Single-phase immersion cooling offers data center operators several benefits over traditional two-phase immersion cooling systems, including reduced operating expenses and environmental health and safety (EHS) risk, as well as improved hardware stability. While two-phase immersion cooling is an option for data and cloud centers, there have been recent concerns raised by the Environmental Protection Agency (EPA) over two-phase coolants because they typically depend on Poly-Fluorinated Alkyl Substances (PFAS) that are considered hazardous. Single-phase immersion cooling, on the other hand, can be conducted with fluids that are safer for the environment, making it an ideal solution for data center operators looking to utilize more sustainable practices. 


To date, the three primary liquids used for immersion cooling are fluoro-carbon fluids, synthetic oil, and silicone fluids. While all of these provide significant improvements over air-cooled systems, each has certain performance challenges:

  • Fluoro-carbon fluids are relatively costly and present significant environmental, health and safety (EHS) concerns, especially in the event of accidental leakage.
  • Synthetic oils have concerns of flammability and thermal instability compared to other alternatives.
  • Silicone fluids provide significant cost advantages but are incompatible with other silicone components.

However, the solution to these challenges may lie in hybrid silicone-organic fluid. Designed for single-phase immersion cooling, this type of technology can deliver outstanding thermal conductivity for efficient and cost-effective heat dissipation and a remarkably low Global Warming Potential (GWP) score. Hybrid silicone-organic liquid can get into small spaces closer to the materials that need cooling, and there is no need for chillers, computer room air conditioning (CRAC)s, computer room air handlers (CRAH)s, or raised floors. It can also support the growth of server load densities and increased computer performance while substantially reducing data center footprint requirements and power usage. Lastly, it removes the challenge of compatibility with other silicone components for data center cooling operations.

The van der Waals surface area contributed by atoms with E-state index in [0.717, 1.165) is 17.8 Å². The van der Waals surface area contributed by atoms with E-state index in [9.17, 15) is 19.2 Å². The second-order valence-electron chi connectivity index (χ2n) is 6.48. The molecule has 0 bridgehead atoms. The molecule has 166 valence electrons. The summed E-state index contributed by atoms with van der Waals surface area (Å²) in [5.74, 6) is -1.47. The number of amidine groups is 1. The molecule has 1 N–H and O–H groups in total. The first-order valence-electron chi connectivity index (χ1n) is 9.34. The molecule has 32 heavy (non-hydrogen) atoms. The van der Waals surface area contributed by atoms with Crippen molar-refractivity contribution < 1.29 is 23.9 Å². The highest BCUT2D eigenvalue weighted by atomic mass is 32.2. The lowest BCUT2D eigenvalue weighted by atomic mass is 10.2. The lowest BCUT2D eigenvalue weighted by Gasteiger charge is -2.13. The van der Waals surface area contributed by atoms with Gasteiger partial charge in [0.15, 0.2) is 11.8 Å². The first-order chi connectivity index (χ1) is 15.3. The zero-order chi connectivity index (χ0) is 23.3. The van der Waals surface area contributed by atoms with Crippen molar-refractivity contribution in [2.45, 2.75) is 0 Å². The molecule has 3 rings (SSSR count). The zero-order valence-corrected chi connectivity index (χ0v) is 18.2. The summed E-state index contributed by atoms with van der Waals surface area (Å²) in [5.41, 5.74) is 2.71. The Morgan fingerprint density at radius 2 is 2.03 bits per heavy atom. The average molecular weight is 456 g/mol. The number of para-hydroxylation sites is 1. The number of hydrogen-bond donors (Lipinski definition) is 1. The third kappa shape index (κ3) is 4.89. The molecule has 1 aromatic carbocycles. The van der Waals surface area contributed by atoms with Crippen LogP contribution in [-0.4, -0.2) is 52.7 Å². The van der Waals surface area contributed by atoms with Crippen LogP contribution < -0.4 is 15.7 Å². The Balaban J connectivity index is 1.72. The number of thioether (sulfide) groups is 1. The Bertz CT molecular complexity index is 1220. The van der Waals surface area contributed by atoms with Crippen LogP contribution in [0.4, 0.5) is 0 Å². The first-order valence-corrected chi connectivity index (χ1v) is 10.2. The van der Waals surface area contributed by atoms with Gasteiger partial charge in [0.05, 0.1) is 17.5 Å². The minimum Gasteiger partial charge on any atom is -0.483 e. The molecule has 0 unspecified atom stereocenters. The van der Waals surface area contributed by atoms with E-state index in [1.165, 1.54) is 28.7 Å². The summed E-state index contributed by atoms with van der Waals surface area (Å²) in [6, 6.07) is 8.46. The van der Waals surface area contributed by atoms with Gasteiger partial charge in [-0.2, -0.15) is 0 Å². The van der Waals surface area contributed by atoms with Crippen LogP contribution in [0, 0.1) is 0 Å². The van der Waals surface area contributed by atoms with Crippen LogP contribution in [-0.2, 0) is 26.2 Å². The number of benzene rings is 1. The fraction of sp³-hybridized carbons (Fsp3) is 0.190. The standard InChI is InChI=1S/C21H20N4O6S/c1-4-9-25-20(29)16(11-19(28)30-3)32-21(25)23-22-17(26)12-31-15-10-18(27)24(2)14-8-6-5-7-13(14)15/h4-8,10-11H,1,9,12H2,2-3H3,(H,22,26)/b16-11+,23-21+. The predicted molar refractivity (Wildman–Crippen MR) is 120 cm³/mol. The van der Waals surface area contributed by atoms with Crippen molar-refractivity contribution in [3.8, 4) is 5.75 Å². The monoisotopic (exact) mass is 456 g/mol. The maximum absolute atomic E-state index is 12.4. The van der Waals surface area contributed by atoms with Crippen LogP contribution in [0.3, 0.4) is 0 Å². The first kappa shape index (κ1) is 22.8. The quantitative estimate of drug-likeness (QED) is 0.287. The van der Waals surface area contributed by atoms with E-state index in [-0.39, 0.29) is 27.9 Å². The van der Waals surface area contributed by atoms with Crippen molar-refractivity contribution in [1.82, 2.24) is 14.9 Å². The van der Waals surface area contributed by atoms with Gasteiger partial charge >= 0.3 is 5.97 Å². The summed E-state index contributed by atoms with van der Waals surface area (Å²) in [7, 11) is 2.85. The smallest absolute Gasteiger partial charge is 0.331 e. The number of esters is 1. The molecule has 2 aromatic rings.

As high-speed, high-volume, hyperscale 5G data centers become increasingly important for connecting the world, Synergy Research7 estimates that the global installed base of operational data centers will pass the 1,000 mark by 2024 and continue growing rapidly. Precedence Research8 estimates that the global hyperscale data center market size will increase from just under $80 billion in 2022 to $593 billion by 2030. Single-phase immersion cooling systems can support this data center expansion, as well as performance and sustainability requirements, in key industries of the future, including: